- Students place an unusually strong importance on resource recommendations they receive from their professors. In fact, students tend to generalize these recommendations across all types of research assignments and as a result, use databases that may not be appropriate for the task at hand.
- Students respond to brand names and possess a relatively high level of brand awareness. However, knowledge didn't extend much beyond name and students were rarely able to distinguish between resources at the database level.
- Students choose Google and Wikipedia as handy look-up tools for quick, simple background information, when they need specific fact, and when they need an unfamiliar term defined. However, students indicated they did not consider the Google results or information gleaned from Wikipedia to be authoritative.
Results of the ProQuest study have inspired toolkits specifically designed to help academic and public libraries better market their online resources, become more attuned to patron concerns and develop outreach strategies to assist their patrons throughout the research process. The new academic toolkit will be available from ProQuest at no charge later this year to any interested library. The public library toolkit is available now at http://www.il.proquest.com/division/libraryadvocacy.shtml
"Libraries are competing with the open web environment," says Mr. Law. "To stand apart from their competition, retain essential funding, and increase patronage, libraries must keep pace with commercial web applications. The key? Deliver an experience that's more satisfying to the user."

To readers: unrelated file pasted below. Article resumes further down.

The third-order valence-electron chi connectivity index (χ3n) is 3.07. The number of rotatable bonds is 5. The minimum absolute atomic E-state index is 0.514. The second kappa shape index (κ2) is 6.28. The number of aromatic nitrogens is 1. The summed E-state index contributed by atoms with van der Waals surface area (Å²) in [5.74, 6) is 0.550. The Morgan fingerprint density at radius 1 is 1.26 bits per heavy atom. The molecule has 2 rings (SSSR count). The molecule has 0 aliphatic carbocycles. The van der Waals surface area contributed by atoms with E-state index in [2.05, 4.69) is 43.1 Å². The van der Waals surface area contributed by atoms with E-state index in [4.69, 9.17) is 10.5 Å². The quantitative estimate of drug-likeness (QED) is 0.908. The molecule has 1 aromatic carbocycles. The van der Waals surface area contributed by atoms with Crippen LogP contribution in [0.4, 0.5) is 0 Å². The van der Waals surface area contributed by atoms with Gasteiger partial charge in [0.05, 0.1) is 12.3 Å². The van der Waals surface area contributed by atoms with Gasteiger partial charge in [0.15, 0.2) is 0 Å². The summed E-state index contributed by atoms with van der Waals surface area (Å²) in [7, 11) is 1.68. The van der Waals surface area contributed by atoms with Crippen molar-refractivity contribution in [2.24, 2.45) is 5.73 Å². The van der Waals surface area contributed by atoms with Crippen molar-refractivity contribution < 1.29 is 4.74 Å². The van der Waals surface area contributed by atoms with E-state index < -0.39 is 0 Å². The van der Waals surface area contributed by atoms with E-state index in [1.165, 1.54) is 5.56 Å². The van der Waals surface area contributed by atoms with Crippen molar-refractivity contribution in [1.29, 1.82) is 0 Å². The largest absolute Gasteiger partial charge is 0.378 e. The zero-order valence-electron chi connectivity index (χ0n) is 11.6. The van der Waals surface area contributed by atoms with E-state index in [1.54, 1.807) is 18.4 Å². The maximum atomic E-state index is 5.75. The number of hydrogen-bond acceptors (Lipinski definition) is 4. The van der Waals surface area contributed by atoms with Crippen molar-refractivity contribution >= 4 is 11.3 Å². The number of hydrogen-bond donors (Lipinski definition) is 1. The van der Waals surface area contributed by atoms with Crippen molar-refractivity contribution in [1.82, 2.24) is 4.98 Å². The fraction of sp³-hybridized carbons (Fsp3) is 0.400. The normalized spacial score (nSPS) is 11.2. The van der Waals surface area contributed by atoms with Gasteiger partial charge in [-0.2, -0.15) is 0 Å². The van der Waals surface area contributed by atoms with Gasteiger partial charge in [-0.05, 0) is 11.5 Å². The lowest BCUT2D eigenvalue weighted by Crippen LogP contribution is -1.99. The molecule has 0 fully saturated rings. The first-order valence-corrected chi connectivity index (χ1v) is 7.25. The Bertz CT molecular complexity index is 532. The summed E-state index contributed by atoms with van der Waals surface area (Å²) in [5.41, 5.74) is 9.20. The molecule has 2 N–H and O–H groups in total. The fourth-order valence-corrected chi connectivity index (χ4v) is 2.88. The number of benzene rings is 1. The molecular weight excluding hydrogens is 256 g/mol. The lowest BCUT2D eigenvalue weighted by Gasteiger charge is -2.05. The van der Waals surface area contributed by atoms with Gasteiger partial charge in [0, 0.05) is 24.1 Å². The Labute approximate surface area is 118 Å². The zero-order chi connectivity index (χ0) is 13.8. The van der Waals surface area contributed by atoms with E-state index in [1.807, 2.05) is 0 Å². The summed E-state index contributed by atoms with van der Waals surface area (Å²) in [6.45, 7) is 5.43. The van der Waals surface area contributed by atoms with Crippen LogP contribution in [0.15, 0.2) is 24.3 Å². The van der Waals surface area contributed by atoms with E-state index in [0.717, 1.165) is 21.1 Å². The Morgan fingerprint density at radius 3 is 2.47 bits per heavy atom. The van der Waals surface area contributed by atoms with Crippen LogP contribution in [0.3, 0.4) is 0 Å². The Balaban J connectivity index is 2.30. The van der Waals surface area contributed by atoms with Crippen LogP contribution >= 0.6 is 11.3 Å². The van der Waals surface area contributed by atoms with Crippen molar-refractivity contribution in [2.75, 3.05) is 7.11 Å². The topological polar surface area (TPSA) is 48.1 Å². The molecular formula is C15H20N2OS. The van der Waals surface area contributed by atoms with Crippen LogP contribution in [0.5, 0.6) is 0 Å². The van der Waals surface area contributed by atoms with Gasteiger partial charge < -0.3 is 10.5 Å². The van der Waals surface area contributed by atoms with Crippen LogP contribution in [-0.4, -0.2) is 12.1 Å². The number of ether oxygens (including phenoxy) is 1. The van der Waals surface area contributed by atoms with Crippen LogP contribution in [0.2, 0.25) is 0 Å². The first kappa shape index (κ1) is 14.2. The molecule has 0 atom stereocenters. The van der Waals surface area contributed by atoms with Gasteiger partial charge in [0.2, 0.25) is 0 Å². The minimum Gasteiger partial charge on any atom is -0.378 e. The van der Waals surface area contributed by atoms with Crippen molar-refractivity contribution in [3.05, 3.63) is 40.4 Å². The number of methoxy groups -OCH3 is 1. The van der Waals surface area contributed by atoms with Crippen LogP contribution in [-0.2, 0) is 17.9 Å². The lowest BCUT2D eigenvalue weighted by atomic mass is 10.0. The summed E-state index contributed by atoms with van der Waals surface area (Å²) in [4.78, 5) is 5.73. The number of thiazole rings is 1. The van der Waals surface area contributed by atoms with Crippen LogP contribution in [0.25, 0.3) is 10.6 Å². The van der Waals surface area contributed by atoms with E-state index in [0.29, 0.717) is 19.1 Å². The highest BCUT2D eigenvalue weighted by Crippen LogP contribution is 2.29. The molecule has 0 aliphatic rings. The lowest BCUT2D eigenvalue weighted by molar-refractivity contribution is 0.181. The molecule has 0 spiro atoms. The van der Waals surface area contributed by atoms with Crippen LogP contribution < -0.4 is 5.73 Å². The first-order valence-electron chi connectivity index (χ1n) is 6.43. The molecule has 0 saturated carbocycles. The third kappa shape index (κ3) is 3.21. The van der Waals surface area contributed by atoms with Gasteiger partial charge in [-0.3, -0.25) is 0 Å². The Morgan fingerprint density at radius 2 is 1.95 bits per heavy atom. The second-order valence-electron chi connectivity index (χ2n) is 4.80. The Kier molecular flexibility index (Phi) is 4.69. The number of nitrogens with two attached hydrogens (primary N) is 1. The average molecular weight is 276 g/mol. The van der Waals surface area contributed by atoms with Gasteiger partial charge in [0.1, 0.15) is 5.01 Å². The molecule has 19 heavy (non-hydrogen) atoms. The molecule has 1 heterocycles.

Mr. Law will present the study findings at the Charleston Conference, on November 7, and at London's Online Conference in December. Results will also be published in the VALA Conference Proceedings in 2008.
ProQuest provides seamless access to and navigation of more than 125 billion digital pages of the world's scholarship, delivering it to the desktop and into the workflow of serious researchers in multiple fields, from arts, literature, and social science to science, technology, and medicine. ProQuest is part of Cambridge Information Group (www.cambridgeinformationgroup.com).
ProQuest's vast content pools are available to researchers through libraries of all types and include the world's largest digital newspaper archive, periodical databases comprising the output of more than 9,000 titles and spanning more than 500 years, the pre-eminent dissertation collection, and various other scholarly collections. Users access the information through the ProQuest and CSA Illumina online information systems, Chadwyck-HealeyTM electronic and microform resources, UMI microform and print reference products, eLibrary and SIRS educational resources, Ulrich's Serials Analysis System, COS Scholar Universe, and Serials Solutions resource management tools. Through the expertise of business units Serials Solutions and COS, ProQuest provides technological tools that allow researchers and libraries to better manage and use their information resources. For more information, visit www.proquest.com, www.proquest.co.uk, and www.csa.com